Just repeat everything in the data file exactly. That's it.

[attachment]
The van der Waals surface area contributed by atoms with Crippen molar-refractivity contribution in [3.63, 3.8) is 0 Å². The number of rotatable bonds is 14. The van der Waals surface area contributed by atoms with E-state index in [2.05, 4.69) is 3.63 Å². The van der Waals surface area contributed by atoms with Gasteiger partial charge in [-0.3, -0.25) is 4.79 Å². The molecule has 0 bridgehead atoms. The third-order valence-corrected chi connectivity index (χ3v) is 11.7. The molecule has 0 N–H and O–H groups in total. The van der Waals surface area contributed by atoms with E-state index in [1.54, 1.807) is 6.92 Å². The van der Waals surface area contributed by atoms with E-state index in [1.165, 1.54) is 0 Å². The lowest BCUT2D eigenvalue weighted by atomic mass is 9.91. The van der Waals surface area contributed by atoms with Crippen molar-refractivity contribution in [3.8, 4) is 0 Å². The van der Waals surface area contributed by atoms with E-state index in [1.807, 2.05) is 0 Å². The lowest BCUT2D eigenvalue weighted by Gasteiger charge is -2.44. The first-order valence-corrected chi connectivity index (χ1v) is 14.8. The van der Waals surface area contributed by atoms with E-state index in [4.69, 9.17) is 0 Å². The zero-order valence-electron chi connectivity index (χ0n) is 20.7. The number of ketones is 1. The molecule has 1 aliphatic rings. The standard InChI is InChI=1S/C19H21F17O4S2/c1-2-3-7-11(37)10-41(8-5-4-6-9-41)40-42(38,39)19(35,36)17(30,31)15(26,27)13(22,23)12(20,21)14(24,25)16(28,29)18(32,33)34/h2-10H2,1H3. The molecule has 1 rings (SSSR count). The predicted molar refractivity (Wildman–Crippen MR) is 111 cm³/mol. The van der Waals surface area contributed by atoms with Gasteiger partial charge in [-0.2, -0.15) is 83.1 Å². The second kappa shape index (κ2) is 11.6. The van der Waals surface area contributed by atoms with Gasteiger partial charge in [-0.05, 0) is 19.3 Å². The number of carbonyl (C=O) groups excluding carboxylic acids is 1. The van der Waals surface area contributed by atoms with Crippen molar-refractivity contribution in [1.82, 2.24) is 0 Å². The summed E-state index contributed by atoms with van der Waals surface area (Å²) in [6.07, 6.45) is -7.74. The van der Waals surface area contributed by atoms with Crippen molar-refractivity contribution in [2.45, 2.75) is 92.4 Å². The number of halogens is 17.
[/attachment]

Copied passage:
The van der Waals surface area contributed by atoms with Crippen molar-refractivity contribution in [3.63, 3.8) is 0 Å². The number of rotatable bonds is 14. The van der Waals surface area contributed by atoms with E-state index in [2.05, 4.69) is 3.63 Å². The van der Waals surface area contributed by atoms with Gasteiger partial charge in [-0.3, -0.25) is 4.79 Å². The molecule has 0 bridgehead atoms. The third-order valence-corrected chi connectivity index (χ3v) is 11.7. The molecule has 0 N–H and O–H groups in total. The van der Waals surface area contributed by atoms with E-state index in [1.54, 1.807) is 6.92 Å². The van der Waals surface area contributed by atoms with E-state index in [1.165, 1.54) is 0 Å². The lowest BCUT2D eigenvalue weighted by atomic mass is 9.91. The van der Waals surface area contributed by atoms with Crippen molar-refractivity contribution in [3.8, 4) is 0 Å². The van der Waals surface area contributed by atoms with E-state index in [1.807, 2.05) is 0 Å². The lowest BCUT2D eigenvalue weighted by Gasteiger charge is -2.44. The first-order valence-corrected chi connectivity index (χ1v) is 14.8. The van der Waals surface area contributed by atoms with E-state index in [4.69, 9.17) is 0 Å². The zero-order valence-electron chi connectivity index (χ0n) is 20.7. The number of ketones is 1. The molecule has 1 aliphatic rings. The standard InChI is InChI=1S/C19H21F17O4S2/c1-2-3-7-11(37)10-41(8-5-4-6-9-41)40-42(38,39)19(35,36)17(30,31)15(26,27)13(22,23)12(20,21)14(24,25)16(28,29)18(32,33)34/h2-10H2,1H3. The molecule has 1 rings (SSSR count). The predicted molar refractivity (Wildman–Crippen MR) is 111 cm³/mol. The van der Waals surface area contributed by atoms with Gasteiger partial charge in [-0.2, -0.15) is 83.1 Å². The second kappa shape index (κ2) is 11.6. The van der Waals surface area contributed by atoms with Gasteiger partial charge in [-0.05, 0) is 19.3 Å². The number of carbonyl (C=O) groups excluding carboxylic acids is 1. The van der Waals surface area contributed by atoms with Crippen molar-refractivity contribution in [1.82, 2.24) is 0 Å². The summed E-state index contributed by atoms with van der Waals surface area (Å²) in [6.07, 6.45) is -7.74. The van der Waals surface area contributed by atoms with Crippen molar-refractivity contribution in [2.45, 2.75) is 92.4 Å². The number of halogens is 17.